Fifth transnational meeting minutes
FOURTH TRANSNATIONAL MEETING HOSTED BY UPV IN VALENCIA (ONLINE)
On December 10th 2020, we met on-line to discuss the overall media strategies for the dissemination of the survey; the preparation for the upcoming Multiplier Event schedule on 19 February, 2021 (8am-12 EST 2-6pm CET); the newly redefined calendar for the project; and the upcoming events at Pratt School of Architecture, NY, on Harriet Harriss’ book Architects After Architecture which is part of the Architecture’s Afterlife project. The partners have created an account on Facebook, Twitter and LinkedIn to effectively publicize the study and disseminate the survey. This media strategy will be applied also to the Multiplier Events, of which the first one is scheduled for next February. This Multiplier Event was discussed and a program was laid out consisting of 12 interviews of people who have been trained as architects and yet are working at the “fringes” of architecture. The interviews will ask what are the skills acquired in their training that are most useful in their practice, how the practice of architecture has changed, and how school curricula can adapt or even anticipate these changes. The program will include the 12 interviewers divided in categories, such as activists, curators, artists, pedagoges, and so forth. These interviews will be part of the in-depth interviews related to the survey outcomes. Lastly, the partners also discussed a sequence of four events at the Pratt School of Architecture, NY, dedicated to the publication Architectes After Architecture. The first two are scheduled for the Spring semester and are dedicated respectively to “Tech” and “Activism.”
Fourth transnational meeting minutes
THIRD TRANSNATIONAL MEETING / INCEPTION EVENT HOSTED BY THE UNIVERSITY OF ANTWERP
INCEPTION EVENT, OCT 8th 2020, 8:00 AM EST, 1:00 PM GMT, 2:00 PM CET
On 8 October 2020, we met on-line with the External Advisory Board. The partners presented the Architecture’s Afterlife project and launched the new survey and the website. The presentations were followed by a discussion between the partners and the members of the Advisory Board. Thomas Vonier underlined the importance of defining a clear outcome. He detected some tension about what the project really intends to do: from one side it aims at defining the demands of the workplace in architecture today and whether schools are meeting those demands; from the other, it looks at the value of an architecture education in other fields. He also mentioned a fundamental issue regarding the research which is how many architects are really needed in this environment and what skills and what knowledge are most critical. Lynne Dearborn questioned how an architecture education supports its graduates over the lifetime of their professional careers in whatever field they choose. Anna-Maria Meister stressed the problem of how one defines “leaving the profession,” that is what is an architect outside of a legal definition. David Gloster asked to consider how the profession is not necessarily meeting graduates’ expectations. Patrick Flynn remarked that the teaching of architecture should address not simply the professional demands of today but of 50 years from now, while preparing students for lifelong learning. Roberto Cavallo mentioned the need to incorporate more skills in our schools where a wider understanding of the environment is needed, but, at the same time, schools of architecture can not just pile up requirements. It is essential to understand what is more important and related to the “lifelong learning” that Patrick Flynn has mentioned. Saverio Mecca also stressed the importance of looking at the demands of today as much as of the future. Hrvoje Njiric urged the partners to look at the overproduction of architects in certain countries; the relationship between architecture practice and the economy of each country; and the efficiency of the chambers of architects. Hannah Vowles spoke of the difference between practice, profession, discipline, training, and education. She also urged the partners to look at who gets to enter the field of architecture in relation to class, gender, race and disability.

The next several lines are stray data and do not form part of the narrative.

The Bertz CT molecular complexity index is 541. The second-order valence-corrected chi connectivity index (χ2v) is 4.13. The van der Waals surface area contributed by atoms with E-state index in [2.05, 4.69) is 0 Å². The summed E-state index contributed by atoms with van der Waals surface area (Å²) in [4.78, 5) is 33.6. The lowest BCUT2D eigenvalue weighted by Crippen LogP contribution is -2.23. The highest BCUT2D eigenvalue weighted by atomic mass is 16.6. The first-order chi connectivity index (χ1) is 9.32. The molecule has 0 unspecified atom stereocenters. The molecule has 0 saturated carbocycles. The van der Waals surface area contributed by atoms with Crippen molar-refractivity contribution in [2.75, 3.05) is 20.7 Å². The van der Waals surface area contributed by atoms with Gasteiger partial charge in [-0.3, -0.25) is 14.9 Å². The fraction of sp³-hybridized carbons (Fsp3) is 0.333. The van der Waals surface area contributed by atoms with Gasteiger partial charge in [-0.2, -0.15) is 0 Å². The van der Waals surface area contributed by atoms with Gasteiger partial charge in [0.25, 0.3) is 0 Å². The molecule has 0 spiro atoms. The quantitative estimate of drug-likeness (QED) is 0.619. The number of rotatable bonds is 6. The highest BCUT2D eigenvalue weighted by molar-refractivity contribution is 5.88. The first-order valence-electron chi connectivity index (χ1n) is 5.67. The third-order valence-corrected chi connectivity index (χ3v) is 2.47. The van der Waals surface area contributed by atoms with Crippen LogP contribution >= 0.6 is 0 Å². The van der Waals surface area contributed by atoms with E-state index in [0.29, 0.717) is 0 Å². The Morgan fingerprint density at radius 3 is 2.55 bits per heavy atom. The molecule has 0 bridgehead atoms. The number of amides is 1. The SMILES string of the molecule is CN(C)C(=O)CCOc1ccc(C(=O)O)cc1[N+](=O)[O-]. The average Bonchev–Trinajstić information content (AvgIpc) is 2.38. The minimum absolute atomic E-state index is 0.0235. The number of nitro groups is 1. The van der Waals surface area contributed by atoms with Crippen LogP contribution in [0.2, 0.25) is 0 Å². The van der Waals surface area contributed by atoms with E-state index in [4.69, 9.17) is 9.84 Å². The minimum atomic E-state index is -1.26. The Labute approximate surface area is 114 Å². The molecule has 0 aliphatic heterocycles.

2:00-2:20 Welcome and Presentation of Partners and Members of the Advisory Board